Tuesday, November 29, 2022

New Bill Will Help Stop Delays in Hiring

A recent court decision out of Riverside County has stalled hiring by making routine background checks nearly impossible to complete. SB 1262 (Bradford; D-Gardena) will return people to work by remedying the issue.

Before they can hire, many companies — such as certain health facilities, child care providers, and financial institutions — are required to perform background checks.

Even if not required, some nonprofits or companies will conduct a background check because of the nature of the services provided. A company that sends repair workers into people’s homes or requires employees to interact with children has a duty to ensure they are not risking others’ safety.

When conducting background checks, it often is necessary to filter records by information other than a name. It is not uncommon for workers to have the same name in a country of more than 330 million people.

According to Ancestry.com, “Smith” is the most common last name in California and 40 other states. Those other filters can include a birth date or driver license number.

Background Check Delays

A 2021 case out of Riverside County, California called All of Us or None of Us v. Hamrick halted thousands of background checks last summer when it interpreted California Rule of Court 2.507 regarding court electronic indexes as prohibiting searches by date of birth or driver license numbers.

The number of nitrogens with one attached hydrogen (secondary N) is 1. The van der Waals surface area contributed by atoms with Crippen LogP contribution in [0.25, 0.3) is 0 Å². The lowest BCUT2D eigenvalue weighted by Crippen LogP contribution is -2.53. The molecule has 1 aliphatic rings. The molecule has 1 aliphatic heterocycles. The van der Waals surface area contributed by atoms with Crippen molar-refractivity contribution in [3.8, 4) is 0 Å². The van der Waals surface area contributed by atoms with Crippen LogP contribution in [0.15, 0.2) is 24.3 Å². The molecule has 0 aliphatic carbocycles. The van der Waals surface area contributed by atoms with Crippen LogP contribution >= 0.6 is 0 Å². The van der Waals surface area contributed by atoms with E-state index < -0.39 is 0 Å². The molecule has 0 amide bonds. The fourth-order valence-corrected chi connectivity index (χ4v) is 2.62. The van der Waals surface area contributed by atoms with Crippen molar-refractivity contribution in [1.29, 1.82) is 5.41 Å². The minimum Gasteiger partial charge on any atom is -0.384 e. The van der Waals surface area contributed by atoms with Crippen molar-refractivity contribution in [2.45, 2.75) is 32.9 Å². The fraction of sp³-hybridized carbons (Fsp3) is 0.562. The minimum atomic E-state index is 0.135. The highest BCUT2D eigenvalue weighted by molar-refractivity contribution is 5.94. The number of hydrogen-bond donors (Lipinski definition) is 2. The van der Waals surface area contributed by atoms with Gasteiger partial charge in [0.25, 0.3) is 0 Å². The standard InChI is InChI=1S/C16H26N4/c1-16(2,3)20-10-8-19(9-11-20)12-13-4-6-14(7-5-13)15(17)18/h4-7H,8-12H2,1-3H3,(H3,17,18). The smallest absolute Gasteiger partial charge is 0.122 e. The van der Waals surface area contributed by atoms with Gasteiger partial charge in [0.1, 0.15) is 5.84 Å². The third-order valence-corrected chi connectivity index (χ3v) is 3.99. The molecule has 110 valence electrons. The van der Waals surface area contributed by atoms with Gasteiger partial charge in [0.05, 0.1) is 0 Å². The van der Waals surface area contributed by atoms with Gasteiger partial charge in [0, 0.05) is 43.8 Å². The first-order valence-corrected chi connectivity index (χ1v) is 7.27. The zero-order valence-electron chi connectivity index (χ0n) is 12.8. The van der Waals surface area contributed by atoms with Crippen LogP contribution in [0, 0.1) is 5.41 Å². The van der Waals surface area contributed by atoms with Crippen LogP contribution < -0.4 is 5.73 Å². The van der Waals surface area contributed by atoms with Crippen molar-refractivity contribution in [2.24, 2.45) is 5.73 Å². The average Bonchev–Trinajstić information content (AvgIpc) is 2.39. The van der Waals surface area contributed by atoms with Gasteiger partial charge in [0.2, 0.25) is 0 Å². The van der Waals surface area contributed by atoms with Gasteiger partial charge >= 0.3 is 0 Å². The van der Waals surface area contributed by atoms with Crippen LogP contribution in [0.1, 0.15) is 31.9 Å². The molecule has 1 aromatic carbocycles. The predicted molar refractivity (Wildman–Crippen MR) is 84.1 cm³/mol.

The result was workers having their job applications delayed or denied because of the inability to accurately perform background checks.

CalChamber members reported delays of multiple weeks in hiring and sometimes were unable to accurately complete a background check. At a time when 98% of small businesses report struggling to hire and the unemployment rate remains high, it is essential that applicants are able to be hired and onboarded as quickly and efficiently as possible.

SB 1262 resolves this issue by explicitly allowing electronic indexes to be searched and filtered by a person’s driver license number or date of birth, or both. The bill is essential to timely placing applicants in open job positions and ensuring Californians have access to work.

Staff Contact: Ashley Hoffman

Ashley Hoffman
Ashley Hoffman
Ashley Hoffman joined the CalChamber in August 2020 as a policy advocate specializing in labor and employment and workers’ compensation issues. Before joining the CalChamber, she was an associate attorney in the Sacramento office of Jackson Lewis P.C., representing employers in civil litigation and administrative matters, as well as advising employers on best practices, including compliance with labor laws. She previously worked as a litigation associate and a summer associate at Gibson, Dunn & Crutcher, LLP, Los Angeles. She also was a law clerk at the U.S. District Court for the Western District of Tennessee in Memphis and a judicial extern for the Ninth Circuit U.S. Court of Appeals in Pasadena. Hoffman holds a B.A. with high honors in political science from the University of California, Santa Barbara, and earned her J.D. from the UCLA School of Law, where she was a Michael T. Masin scholar, an editor at the UCLA Law Review, and staff member for the Women’s Law Journal.

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